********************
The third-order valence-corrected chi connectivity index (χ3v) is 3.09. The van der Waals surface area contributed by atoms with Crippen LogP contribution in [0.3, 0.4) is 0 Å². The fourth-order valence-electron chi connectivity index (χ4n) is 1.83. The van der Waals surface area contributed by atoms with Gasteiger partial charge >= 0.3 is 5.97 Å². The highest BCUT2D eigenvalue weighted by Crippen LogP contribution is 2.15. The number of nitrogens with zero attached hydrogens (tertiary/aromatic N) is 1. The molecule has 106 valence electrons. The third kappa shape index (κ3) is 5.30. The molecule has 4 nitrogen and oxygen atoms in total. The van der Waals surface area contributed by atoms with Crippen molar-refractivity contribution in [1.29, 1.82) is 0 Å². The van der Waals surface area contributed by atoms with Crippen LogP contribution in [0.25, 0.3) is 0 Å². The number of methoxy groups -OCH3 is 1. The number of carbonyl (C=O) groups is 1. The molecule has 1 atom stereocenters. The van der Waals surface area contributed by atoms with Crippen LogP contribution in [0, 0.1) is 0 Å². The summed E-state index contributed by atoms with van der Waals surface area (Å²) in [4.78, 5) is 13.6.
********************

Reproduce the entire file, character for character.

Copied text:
The third-order valence-corrected chi connectivity index (χ3v) is 3.09. The van der Waals surface area contributed by atoms with Crippen LogP contribution in [0.3, 0.4) is 0 Å². The fourth-order valence-electron chi connectivity index (χ4n) is 1.83. The van der Waals surface area contributed by atoms with Gasteiger partial charge >= 0.3 is 5.97 Å². The highest BCUT2D eigenvalue weighted by Crippen LogP contribution is 2.15. The number of nitrogens with zero attached hydrogens (tertiary/aromatic N) is 1. The molecule has 106 valence electrons. The third kappa shape index (κ3) is 5.30. The molecule has 4 nitrogen and oxygen atoms in total. The van der Waals surface area contributed by atoms with Crippen molar-refractivity contribution in [1.29, 1.82) is 0 Å². The van der Waals surface area contributed by atoms with Crippen LogP contribution in [0.25, 0.3) is 0 Å². The number of methoxy groups -OCH3 is 1. The number of carbonyl (C=O) groups is 1. The molecule has 1 atom stereocenters. The van der Waals surface area contributed by atoms with Crippen LogP contribution in [0, 0.1) is 0 Å². The summed E-state index contributed by atoms with van der Waals surface area (Å²) in [4.78, 5) is 13.6.